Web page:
We have been given a well-lit path. When we choose to go our own way, with our own artificial light, our perceptions can be off. There is a kingdom of light where Jesus is on the throne. To be one of his subjects is to be in a place where his light reveals true colors. He exchanges our colors with his own to make color-and-weave fabric that is heavenly!

May you be invigorated with color.

Happy weaving,
Karen

3 Comments

  • Annie Lancaster says:

    Good morning, Karen.

    I like your analogy of artificial light guiding our way. I think the artificial light being shown by so many groups has been blinding to so many people. We think we are enlightened because it’s easier than sticking to Heavenly Father’s guide book.

    Being a woman who likes colors and patterns, I think all those colors are winners too.

    • Karen says:

      Hi Annie, It’s easy to fool ourselves, isn’t it?

      I was surprised how well some of the colors work. The red and orange, for example, could clash with the coral warp, but here, those two colors look exceptional!

      Happy weaving,
      Karen

  • […] the placemats I started on my Texas hill country loom in Colors on Trial? The pattern in the fabric looks nice and pretty. But it doesn’t display the striking […]

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Awaken the Empty Looms

The transformation of looms has begun! One by one, three empty looms are awakened from their rest. Two of three warps have been wound, and I have started dressing one of the looms. Soon, all three looms will be active as I weave coordinating textiles for our Texas hill country home.

Cotton and linen for planned coordinating textiles.

Cotton and linen threads for the planned coordinating textiles.

Stripes on the warp beam. So inviting!

Warp beam is clothed with a narrow-striped warp. A separate warp chain for each color and two sets of lease sticks make the beaming process a little tricky.

This loom at our hill country home has a warp designated for placemats. Color-and-weave effects will take the simple two-treadle plain weave up a notch, starting with the warp stripes. Is there anything as inviting as stripes on the warp beam? The loom that was bare now holds great promise.

Threading the loom in the best spot in the house!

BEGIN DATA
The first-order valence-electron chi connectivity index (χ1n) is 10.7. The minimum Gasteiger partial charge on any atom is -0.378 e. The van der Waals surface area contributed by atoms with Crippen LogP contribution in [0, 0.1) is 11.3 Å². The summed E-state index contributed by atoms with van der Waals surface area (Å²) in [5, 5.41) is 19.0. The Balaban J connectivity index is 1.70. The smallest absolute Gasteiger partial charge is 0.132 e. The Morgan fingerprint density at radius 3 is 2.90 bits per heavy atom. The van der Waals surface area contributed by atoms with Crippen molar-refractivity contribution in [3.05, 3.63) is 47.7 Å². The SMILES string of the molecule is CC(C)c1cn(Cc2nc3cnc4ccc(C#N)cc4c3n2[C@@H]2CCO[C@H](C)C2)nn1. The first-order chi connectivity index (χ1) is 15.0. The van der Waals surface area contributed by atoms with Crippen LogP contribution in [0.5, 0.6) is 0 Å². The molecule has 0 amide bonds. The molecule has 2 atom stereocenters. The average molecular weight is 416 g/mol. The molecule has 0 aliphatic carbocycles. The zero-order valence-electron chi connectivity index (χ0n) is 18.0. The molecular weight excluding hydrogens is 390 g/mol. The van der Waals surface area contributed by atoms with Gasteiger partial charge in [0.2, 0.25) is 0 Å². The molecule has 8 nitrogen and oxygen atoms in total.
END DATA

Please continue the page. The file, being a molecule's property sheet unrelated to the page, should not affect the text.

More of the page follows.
Threading the loom happens in the brightest corner of the house.

Warp stripes form the base of interesting color-and-weave effects.

Warp stripes form the base of interesting color-and-weave effects.

Love transforms people. Someone who feels empty is given purpose and hope when they are loved. A reason for being. A start toward something meaningful. Real love is extreme. Love is defined by the ultimate giving up of self-centered motives, as demonstrated by Jesus Christ. This is the extreme love that we have been given, and have been called to give. We’ve known the joy of stripes on the warp beam becoming handwoven fabric before our eyes. And we relish the thought of sharing that joy with someone else.

May you awaken empty looms.

Happy weaving,
Karen

6 Comments

  • Cindy Bills says:

    I’m excited to follow your journey of weaving all the coordinating textiles for your hill country home. Thanks for including us on your way!

  • Martha says:

    One of my favorite things is to open a box of cone yarns, it is like Christmas morning. Looking forward to seeing your new weaving creations.

  • Mary says:

    I am getting a malware message from my security software. Have you been hacked somehow?

    • Karen says:

      Hi Mary, Thank you for bringing this to my attention. My website was hacked a few weeks ago, but that has all been resolved. Warped for Good may have been put on a blacklist by your security software. If you can find that list, you should be able to uncheck Warped for Good. Then, you can safely return to this site, knowing that your security software will warn you if it is a problem again. I’m sorry for the hassle.

      Karen

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Harmonized Weaving for the New Year

I have a grand idea for this new year! Put all three looms to work simultaneously to weave a coordinated set of textiles for the Texas hill country house. My Glimåkra Ideal loom and the little hand-built loom are bare and ready. Imagine the action! I’ll take you along as I wind warps, dress looms, and weave the harmonized threads. While I wait for ordered yarn, I am weaving the linen satin dräll towels that remain on the Glimåkra Standard loom. Soon, this loom will be bare and ready, too.

Linen towels in five-shaft satin dräll.

Beginning the third of six linen towels in five-shaft satin dräll. Two picks of red thread mark the cutting line between towels.

Before embarking on a new year of weaving adventures, though, I want to fully stop and count my blessings. And YOU are one of those amazing blessings. Thank you from my heart for being friends who share in this journey with me.

Take a look back with me through 2017!

Grateful for you,
Karen

20 Comments

  • Beth Mullins says:

    Great slide show! I so admire your work. Thank you for sharing and inspiring.
    Happy New Year, Karen!

  • JAN says:

    Good morning Karen!